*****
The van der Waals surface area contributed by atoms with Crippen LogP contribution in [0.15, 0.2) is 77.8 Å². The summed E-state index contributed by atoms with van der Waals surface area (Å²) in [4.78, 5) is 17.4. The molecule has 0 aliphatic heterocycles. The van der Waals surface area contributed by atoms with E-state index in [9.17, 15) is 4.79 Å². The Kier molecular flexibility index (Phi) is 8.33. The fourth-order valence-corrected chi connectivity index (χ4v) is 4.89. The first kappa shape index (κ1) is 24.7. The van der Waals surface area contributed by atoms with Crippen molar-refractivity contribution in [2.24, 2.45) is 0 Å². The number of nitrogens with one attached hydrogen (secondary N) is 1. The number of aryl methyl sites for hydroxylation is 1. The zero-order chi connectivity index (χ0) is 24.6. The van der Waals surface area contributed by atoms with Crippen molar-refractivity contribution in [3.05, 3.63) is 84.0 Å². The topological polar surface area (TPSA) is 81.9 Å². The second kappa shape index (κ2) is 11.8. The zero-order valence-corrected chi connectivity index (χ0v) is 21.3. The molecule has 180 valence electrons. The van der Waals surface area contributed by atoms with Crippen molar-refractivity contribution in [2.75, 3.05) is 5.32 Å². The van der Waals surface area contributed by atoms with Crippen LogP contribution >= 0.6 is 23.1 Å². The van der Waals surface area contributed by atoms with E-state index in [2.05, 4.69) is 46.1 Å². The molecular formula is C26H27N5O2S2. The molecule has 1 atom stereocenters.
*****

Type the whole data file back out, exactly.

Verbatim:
The van der Waals surface area contributed by atoms with Crippen LogP contribution in [0.15, 0.2) is 77.8 Å². The summed E-state index contributed by atoms with van der Waals surface area (Å²) in [4.78, 5) is 17.4. The molecule has 0 aliphatic heterocycles. The van der Waals surface area contributed by atoms with E-state index in [9.17, 15) is 4.79 Å². The Kier molecular flexibility index (Phi) is 8.33. The fourth-order valence-corrected chi connectivity index (χ4v) is 4.89. The first kappa shape index (κ1) is 24.7. The van der Waals surface area contributed by atoms with Crippen molar-refractivity contribution in [2.24, 2.45) is 0 Å². The number of nitrogens with one attached hydrogen (secondary N) is 1. The number of aryl methyl sites for hydroxylation is 1. The zero-order chi connectivity index (χ0) is 24.6. The van der Waals surface area contributed by atoms with Crippen molar-refractivity contribution in [3.05, 3.63) is 84.0 Å². The topological polar surface area (TPSA) is 81.9 Å². The second kappa shape index (κ2) is 11.8. The zero-order valence-corrected chi connectivity index (χ0v) is 21.3. The molecule has 180 valence electrons. The van der Waals surface area contributed by atoms with Crippen molar-refractivity contribution in [2.75, 3.05) is 5.32 Å². The van der Waals surface area contributed by atoms with Crippen LogP contribution >= 0.6 is 23.1 Å². The van der Waals surface area contributed by atoms with E-state index in [2.05, 4.69) is 46.1 Å². The molecular formula is C26H27N5O2S2. The molecule has 1 atom stereocenters.